The houses covered in the solid red line are the houses included in the original survey and the house covered in the lighter red are the houses added as part of the main construction phase. Essentially all adjacent residents have surveys of their homes completed against which all subsequent claims of damage can be compared with. Currently a protocol of "How a Claim is processsed " is been agreed between Atkins the Residents Technical Advisors and NCH, the protocol is based on an actual resolution that was completed in December 2018.

housesurvey

As well as the base line data collected on houses, a series of monitors are located on the site boundary to collect information on dust and vibration/noise levels.

Original Construction Management Plan Appendicies

Appendix d Dust Minimisation Plan
Here
Appendix e Noise and Vibration Management Plan
Here

 

 

Dust Monitoring

The requirement for Dust Monitoring on site is laid out in the Project Environmental Impact Statement (EIS) that would have been submitted as part of the Planning Permission for the project. A number of monitoring points around the perimeter of the site are used to record dust levels.

The monitors are examined monthly and the levels of dust recorded are compared to a dust limit of 350mg / m2 / day- Noise 70dB set out in the Project EIS. The monitoring points are monitored on a 'trigger level' basis - so if a predetermined level of dust/noise is exceeded the Main Contractor shall review work processes and modify as required to reduce the level of dust/noise generated.

The location and number of monitors may vary throughout the project depending on activities on site, the location of monitors/sensors are listed in each report below for the period of time being reported.

dust0618

 

Please Note that the locations above are indicative locations, for the precise location of sensors/monitors, please check the actual report by date below.

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Check out AIR Quality Environmental Protection Agency (EPA)

What is the Air Quality Index for Health?

epa

The Environmental Protection Agency's Air Quality Index for Health (AQIH) is a number from one to 10 that tells you what the air quality currently is in your region and whether or not this might affect  the health of you or your child. A reading of 10 means the air quality is very poor and a reading of one to three inclusive means that the air quality is good. The AQIH is calculated every hour.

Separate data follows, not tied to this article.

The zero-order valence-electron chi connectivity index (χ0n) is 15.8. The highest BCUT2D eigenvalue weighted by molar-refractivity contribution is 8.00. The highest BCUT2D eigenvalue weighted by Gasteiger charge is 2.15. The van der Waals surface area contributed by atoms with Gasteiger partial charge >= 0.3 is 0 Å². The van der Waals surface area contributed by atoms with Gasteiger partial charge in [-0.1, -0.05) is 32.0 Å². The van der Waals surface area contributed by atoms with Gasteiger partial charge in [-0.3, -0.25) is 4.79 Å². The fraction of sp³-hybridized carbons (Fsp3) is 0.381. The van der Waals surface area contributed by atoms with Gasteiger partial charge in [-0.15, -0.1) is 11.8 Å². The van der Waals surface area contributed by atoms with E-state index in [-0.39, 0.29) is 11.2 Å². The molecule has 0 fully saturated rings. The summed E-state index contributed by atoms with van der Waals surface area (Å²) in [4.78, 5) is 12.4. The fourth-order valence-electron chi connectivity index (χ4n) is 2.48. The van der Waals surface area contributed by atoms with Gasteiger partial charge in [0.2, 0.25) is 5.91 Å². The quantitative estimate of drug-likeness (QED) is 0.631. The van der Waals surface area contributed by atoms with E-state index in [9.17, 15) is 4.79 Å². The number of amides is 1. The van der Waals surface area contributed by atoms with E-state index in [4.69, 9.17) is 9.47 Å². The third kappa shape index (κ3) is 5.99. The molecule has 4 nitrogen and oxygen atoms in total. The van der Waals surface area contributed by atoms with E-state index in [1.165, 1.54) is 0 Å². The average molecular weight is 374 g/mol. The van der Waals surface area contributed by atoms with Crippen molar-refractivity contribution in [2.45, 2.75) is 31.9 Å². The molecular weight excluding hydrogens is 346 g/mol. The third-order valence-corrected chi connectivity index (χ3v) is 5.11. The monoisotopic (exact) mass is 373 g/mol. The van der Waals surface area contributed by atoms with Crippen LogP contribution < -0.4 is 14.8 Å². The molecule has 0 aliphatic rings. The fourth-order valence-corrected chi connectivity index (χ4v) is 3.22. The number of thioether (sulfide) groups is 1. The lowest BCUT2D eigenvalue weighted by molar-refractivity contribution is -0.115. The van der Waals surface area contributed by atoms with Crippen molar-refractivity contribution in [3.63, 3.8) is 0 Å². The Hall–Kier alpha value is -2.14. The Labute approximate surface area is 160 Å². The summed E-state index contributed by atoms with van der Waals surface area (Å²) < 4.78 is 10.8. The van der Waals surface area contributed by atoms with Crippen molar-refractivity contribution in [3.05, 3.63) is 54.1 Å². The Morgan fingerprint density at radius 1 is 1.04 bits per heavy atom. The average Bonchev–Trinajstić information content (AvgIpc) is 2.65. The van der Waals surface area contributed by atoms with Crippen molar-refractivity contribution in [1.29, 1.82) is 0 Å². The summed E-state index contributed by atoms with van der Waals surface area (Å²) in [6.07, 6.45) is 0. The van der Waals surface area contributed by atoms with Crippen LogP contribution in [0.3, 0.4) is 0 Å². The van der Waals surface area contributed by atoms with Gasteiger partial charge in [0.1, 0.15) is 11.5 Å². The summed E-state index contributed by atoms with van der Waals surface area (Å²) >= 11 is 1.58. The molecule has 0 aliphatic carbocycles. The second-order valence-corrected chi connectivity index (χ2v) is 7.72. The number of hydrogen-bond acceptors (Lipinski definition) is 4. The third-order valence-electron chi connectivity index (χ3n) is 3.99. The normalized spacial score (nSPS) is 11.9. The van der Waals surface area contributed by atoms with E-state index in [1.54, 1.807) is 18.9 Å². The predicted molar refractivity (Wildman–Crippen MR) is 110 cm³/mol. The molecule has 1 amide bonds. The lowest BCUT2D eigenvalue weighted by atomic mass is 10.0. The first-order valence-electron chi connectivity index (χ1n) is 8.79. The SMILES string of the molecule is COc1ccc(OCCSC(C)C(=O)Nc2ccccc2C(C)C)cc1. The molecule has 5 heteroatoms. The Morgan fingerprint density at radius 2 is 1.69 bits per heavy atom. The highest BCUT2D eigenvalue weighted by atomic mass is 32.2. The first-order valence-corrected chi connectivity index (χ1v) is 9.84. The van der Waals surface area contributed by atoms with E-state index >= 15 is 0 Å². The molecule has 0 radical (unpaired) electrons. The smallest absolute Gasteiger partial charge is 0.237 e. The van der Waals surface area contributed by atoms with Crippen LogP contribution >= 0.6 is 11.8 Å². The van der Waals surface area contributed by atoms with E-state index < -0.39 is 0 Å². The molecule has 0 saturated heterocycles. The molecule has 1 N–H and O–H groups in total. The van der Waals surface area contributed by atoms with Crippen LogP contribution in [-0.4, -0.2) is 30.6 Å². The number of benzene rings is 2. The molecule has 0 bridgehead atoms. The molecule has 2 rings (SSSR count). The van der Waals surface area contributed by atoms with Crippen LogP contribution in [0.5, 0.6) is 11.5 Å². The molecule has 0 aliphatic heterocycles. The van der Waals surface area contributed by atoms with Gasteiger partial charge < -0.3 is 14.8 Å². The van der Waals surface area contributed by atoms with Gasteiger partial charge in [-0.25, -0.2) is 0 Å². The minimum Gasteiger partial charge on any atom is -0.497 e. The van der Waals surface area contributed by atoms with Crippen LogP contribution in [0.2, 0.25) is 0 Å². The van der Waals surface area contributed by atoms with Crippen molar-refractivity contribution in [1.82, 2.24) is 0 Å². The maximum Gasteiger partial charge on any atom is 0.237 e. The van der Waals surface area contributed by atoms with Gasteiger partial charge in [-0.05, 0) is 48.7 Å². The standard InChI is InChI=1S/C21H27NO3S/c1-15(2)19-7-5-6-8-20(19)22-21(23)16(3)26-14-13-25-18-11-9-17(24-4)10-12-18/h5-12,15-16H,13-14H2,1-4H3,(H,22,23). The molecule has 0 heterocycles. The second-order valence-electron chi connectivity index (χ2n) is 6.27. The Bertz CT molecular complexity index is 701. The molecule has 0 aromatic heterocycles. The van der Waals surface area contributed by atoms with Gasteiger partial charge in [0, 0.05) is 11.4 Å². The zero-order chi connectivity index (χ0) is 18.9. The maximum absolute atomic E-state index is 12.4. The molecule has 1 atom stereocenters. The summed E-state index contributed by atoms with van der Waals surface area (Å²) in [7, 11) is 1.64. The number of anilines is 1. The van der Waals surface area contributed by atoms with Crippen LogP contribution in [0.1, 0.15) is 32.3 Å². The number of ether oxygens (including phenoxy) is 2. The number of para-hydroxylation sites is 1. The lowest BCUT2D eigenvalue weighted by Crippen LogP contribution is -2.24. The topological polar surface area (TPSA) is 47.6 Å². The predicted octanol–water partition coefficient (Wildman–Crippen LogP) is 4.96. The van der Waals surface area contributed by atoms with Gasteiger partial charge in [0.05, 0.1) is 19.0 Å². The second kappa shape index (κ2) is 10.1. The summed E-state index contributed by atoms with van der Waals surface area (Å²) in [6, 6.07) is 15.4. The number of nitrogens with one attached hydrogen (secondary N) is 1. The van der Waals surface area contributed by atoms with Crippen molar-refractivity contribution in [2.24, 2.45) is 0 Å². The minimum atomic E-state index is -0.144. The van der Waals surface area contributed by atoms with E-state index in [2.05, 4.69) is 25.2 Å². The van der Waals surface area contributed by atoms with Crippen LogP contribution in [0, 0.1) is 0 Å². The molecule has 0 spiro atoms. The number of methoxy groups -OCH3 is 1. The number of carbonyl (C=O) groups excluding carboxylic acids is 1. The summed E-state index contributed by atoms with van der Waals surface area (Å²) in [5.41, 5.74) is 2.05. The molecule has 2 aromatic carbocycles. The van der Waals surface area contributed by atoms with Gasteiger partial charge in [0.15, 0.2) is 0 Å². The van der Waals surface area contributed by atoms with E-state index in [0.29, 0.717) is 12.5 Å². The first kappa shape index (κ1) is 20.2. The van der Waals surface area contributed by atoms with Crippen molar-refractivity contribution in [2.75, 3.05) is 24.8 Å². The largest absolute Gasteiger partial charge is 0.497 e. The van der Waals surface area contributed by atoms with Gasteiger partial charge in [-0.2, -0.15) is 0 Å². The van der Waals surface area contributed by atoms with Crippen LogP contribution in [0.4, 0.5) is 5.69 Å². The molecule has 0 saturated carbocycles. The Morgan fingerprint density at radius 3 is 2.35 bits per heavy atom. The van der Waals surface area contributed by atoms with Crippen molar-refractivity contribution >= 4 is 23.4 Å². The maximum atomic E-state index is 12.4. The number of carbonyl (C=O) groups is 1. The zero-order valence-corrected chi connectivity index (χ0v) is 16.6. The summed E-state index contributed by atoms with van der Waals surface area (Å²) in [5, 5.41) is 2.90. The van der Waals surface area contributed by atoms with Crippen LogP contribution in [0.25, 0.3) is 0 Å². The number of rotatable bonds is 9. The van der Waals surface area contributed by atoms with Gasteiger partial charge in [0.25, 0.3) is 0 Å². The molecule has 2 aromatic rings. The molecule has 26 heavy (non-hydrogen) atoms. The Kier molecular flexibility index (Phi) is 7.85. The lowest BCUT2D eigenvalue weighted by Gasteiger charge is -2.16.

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NOISE

Noise Monitoring.
During the report period noise monitors have been placed at the ‘closest part of sensitive property’ as per the Project EIS where this has been feasible, or alternatively to the outside face of the site hoarding. When works are ongoing the noise monitor sensors run continuously and readings are recorded in decibels (dB) LAeq1hr. Decibels is the standard unit of measurement of sound energy and ‘LAeq1hr’ means that sensors record all levels of sound over a 1 hour period and then calculate an average equivalent decibel level as if the sound was continuous. Isolated instantaneous loud noises are thus averaged out.


The Project Environmental Impact Statement (EIS) that was part of the project Planning Permission established a noise limit at residential dwellings of 70dB LAeq1hr. Site operations are monitored using a traffic light trigger system of Green, Amber and Red trigger levels with the Red trigger level set at the noise limit set out in the project EIS (70 dB LAeq1hr.). Any noise level recorded below Red levels is acceptable within the limits established in Planning.


Number of Noise Monitors on Site: There are up to 16 monitors on the site as parting of the reporting to residents a number of monitors are not reported on as they are deemed not to impact on ressidents.

dust


There are 4 of the 12 monitors that are reported on, that are consistently breaking the planning level permitted 70dB these are located at Mount Brown (N4), at the MACE shop on SCR(N3) and at the top of Mountshannon Rd (N14)and the final monitor is on James Walk,(N9). This monitor has already been relocated from the Luas Stop because it was constantly exceeeding the level permitted.

It appears that traffic noise is the cause of these high levels as they often occur after work hours and over the weekend when there is not site activity. The 2017 DCC Noise Map below does show that 3 of the 4 monitor sites do have sub 70 noise levels.

 

EU Noise Pollution

Under EU Directive 2002/49/EC transposed by SI number 140 of 2006, Environmental Noise Regulations 2006, the four local authorities, within Dublin (Dublin City Council, Fingal, Dun Laoire Rathdown and South Dublin County Councils), are required to produce ‘Maps’ for noise emanating from major Industry and transport. This Directive was implemented on foot of an EU Green Paper on ‘Future Noise Policy’, which highlighted the need for a high level of health and environmental protection against noise. In the Green Paper, the Commission addressed noise in the environment as one of the main environmental problems in Europe.